Glycomic and glycoproteomic approaches :|bpotential tools for the improvement of the gold standard biomarker for prostate cancer diagnosis

Domènech García, Heura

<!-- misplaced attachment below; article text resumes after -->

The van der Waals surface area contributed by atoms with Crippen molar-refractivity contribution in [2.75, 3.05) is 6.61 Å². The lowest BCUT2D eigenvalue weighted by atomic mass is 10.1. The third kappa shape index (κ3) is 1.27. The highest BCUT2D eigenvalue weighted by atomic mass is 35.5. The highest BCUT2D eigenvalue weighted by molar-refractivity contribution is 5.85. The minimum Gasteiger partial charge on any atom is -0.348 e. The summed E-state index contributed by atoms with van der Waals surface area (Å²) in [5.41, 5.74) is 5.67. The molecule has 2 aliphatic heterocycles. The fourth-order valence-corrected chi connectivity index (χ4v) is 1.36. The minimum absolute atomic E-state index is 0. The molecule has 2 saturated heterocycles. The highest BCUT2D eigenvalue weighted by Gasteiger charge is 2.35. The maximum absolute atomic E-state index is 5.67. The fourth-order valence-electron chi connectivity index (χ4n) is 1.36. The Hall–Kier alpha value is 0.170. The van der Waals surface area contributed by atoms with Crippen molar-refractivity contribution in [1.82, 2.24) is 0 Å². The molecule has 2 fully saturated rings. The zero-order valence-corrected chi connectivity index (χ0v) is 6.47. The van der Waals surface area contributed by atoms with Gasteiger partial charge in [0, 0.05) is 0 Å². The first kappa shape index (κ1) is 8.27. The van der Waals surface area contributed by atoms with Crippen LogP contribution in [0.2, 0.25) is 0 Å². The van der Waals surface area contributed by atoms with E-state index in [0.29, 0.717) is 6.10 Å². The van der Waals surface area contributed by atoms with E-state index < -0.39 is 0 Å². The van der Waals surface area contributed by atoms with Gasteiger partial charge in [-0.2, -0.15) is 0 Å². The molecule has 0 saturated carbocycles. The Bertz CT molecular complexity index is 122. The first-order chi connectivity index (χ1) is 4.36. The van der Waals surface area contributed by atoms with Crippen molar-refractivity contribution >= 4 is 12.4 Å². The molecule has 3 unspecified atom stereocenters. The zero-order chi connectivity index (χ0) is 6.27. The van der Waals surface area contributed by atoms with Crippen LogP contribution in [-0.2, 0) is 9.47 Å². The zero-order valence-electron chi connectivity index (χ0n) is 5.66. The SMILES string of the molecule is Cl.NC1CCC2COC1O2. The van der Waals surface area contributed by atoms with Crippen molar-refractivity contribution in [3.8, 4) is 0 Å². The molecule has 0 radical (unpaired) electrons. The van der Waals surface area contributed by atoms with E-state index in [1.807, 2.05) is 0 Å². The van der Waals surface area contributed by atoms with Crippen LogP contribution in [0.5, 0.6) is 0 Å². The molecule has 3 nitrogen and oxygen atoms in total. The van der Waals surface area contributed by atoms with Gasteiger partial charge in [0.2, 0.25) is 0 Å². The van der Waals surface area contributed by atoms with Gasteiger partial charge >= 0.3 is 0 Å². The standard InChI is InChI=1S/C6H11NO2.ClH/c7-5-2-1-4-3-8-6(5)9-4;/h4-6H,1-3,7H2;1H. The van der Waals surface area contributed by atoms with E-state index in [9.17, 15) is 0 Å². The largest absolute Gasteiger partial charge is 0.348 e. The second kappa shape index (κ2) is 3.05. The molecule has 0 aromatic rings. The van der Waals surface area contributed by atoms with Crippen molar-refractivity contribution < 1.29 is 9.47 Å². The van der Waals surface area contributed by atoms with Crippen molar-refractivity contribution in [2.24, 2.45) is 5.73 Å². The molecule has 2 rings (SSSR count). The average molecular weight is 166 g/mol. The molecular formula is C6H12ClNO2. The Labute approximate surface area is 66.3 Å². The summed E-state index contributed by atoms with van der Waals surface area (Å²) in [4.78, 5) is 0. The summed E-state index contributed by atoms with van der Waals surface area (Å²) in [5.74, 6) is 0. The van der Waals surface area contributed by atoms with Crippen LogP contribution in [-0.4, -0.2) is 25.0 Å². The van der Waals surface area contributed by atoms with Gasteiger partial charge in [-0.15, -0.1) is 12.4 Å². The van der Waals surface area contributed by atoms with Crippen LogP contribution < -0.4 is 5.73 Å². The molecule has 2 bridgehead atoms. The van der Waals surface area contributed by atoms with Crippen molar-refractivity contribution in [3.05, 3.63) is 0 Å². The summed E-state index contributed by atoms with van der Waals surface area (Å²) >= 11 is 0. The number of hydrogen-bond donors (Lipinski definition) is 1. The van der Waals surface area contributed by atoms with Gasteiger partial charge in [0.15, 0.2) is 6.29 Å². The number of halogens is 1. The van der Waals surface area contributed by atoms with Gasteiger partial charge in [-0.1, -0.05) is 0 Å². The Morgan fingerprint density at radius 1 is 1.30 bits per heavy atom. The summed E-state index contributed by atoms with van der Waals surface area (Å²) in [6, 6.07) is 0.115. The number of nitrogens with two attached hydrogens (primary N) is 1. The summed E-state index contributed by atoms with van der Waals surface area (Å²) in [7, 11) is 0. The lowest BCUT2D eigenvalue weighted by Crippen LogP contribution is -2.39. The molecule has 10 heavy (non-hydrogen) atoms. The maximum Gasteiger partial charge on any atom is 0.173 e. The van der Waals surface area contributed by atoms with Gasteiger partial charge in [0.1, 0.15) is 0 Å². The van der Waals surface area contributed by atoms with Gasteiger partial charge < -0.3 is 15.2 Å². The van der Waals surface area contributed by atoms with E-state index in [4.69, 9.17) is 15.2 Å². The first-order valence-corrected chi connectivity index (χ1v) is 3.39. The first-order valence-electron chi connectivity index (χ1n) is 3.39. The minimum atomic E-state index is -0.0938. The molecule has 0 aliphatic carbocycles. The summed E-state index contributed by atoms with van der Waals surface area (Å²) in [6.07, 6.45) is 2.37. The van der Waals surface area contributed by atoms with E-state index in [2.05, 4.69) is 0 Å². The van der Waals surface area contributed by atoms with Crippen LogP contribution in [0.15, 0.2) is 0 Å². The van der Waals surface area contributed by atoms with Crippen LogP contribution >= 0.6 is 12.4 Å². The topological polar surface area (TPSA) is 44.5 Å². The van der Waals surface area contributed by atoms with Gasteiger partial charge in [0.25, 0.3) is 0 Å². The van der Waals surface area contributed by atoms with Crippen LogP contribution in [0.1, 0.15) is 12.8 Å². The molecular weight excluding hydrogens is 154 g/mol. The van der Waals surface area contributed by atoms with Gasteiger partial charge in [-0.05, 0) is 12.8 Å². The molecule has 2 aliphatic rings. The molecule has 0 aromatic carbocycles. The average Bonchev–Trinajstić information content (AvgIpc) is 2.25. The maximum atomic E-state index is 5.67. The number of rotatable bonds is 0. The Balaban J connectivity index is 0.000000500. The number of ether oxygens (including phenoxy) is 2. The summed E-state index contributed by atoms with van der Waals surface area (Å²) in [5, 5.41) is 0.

Biomarkers of cancer have become the central stage for many scientists since last years. Because of the rapid emerging technologies, scientists can now understand these biological markers and apply them for the early detection of cancer. Thus, providing potential noninvasive, sensitive and reliable assays that, in fact, could reduce cost in health care and increase quality of life. A broadly used serum marker is the prostate-specific antigen (PSA), which is referred as the gold standard tumor marker for the diagnosis of prostate cancer (PCa). The PSA test consists in the monitoring of PSA levels in sera and an increase of its levels may indicate that an individual can have PCa. However, serum PSA levels are also high in other diseases, such as benign prostatic hyperplasia (BPH). Moreover, PSA assay cannot distinguish between non-aggressive and aggressive tumors. Many scientists, however, have started to focus on studying some biochemical characteristics of PSA, especially the glycosylation pattern of PSA which has shown to be altered in cancer. The recent fields of Glycomics and Glycoproteomics, which encompass glycan or glycoprotein enrichment and proteomics technologies, are developing more sensitive and high-throughput techniques for an in-depth and quantitative identification of specific glycosylation abnormalities in a complex biological sample. This work focuses on a broad literature review about several glycoproteomic and glycomic methodologies applied for improving the specificity of PSA as well as on searching through databases and using some bioinformatic tools, which are a key element for the analysis and characterization of PSA. Moreover, three approaches - ELLA, CE-ESI-MS and MALDI-TOF-MS - have been explained in-detail and discussed. Particularly, a comparison has been stablished between several methods and strategies by mentioning the different advantages and limitations that these approaches present. This paper shows that through the application of the distinct approaches, a tremendous amount of data about the heterogenous glycan composition of PSA was revealed and significant alterations in the glycosylation pattern were reported, when comparing samples of PSA driven from healthy or BPH individuals with PCa patients. Hence, suggesting that the glycosylation pattern of PSA might be more reliable and sensitive for PCa diagnosis than PSA test. Nonetheless, more efforts are required to consider PSA glycosylation as the new golden standard ​
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